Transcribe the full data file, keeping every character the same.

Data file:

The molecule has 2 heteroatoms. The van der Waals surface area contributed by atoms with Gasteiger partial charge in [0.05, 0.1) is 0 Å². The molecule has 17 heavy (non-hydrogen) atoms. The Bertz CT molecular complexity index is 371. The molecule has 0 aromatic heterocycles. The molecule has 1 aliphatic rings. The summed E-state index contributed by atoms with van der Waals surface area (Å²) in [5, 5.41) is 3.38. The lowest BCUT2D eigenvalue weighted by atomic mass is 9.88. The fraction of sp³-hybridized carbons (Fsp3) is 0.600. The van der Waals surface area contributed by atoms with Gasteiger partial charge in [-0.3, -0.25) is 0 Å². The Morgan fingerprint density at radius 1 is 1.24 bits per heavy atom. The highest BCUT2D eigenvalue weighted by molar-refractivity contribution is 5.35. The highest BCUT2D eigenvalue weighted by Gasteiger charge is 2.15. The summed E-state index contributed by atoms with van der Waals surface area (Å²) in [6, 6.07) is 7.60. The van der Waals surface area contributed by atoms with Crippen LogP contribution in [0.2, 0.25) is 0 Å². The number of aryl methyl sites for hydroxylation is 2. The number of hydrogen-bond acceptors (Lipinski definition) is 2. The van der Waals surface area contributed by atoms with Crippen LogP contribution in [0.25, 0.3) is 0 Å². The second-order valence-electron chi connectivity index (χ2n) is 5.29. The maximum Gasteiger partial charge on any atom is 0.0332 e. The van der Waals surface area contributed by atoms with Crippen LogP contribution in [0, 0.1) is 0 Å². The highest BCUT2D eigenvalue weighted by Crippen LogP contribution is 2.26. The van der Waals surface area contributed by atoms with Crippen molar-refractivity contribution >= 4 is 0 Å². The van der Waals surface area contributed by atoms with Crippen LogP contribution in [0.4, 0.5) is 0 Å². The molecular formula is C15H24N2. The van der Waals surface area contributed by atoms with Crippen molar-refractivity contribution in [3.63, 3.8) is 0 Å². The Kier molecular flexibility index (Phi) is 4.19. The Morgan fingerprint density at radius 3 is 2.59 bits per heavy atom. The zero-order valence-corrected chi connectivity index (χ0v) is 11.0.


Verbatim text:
The molecule has 2 heteroatoms. The van der Waals surface area contributed by atoms with Gasteiger partial charge in [0.05, 0.1) is 0 Å². The molecule has 17 heavy (non-hydrogen) atoms. The Bertz CT molecular complexity index is 371. The molecule has 0 aromatic heterocycles. The molecule has 1 aliphatic rings. The summed E-state index contributed by atoms with van der Waals surface area (Å²) in [5, 5.41) is 3.38. The lowest BCUT2D eigenvalue weighted by atomic mass is 9.88. The fraction of sp³-hybridized carbons (Fsp3) is 0.600. The van der Waals surface area contributed by atoms with Gasteiger partial charge in [-0.3, -0.25) is 0 Å². The Morgan fingerprint density at radius 1 is 1.24 bits per heavy atom. The highest BCUT2D eigenvalue weighted by molar-refractivity contribution is 5.35. The highest BCUT2D eigenvalue weighted by Gasteiger charge is 2.15. The summed E-state index contributed by atoms with van der Waals surface area (Å²) in [6, 6.07) is 7.60. The van der Waals surface area contributed by atoms with Crippen LogP contribution in [0.2, 0.25) is 0 Å². The number of aryl methyl sites for hydroxylation is 2. The number of hydrogen-bond acceptors (Lipinski definition) is 2. The van der Waals surface area contributed by atoms with Crippen LogP contribution in [0.25, 0.3) is 0 Å². The second-order valence-electron chi connectivity index (χ2n) is 5.29. The maximum Gasteiger partial charge on any atom is 0.0332 e. The van der Waals surface area contributed by atoms with Crippen LogP contribution in [0, 0.1) is 0 Å². The highest BCUT2D eigenvalue weighted by Crippen LogP contribution is 2.26. The van der Waals surface area contributed by atoms with Crippen molar-refractivity contribution >= 4 is 0 Å². The van der Waals surface area contributed by atoms with Crippen LogP contribution in [0.4, 0.5) is 0 Å². The molecular formula is C15H24N2. The van der Waals surface area contributed by atoms with Crippen molar-refractivity contribution in [3.63, 3.8) is 0 Å². The Kier molecular flexibility index (Phi) is 4.19. The Morgan fingerprint density at radius 3 is 2.59 bits per heavy atom. The zero-order valence-corrected chi connectivity index (χ0v) is 11.0.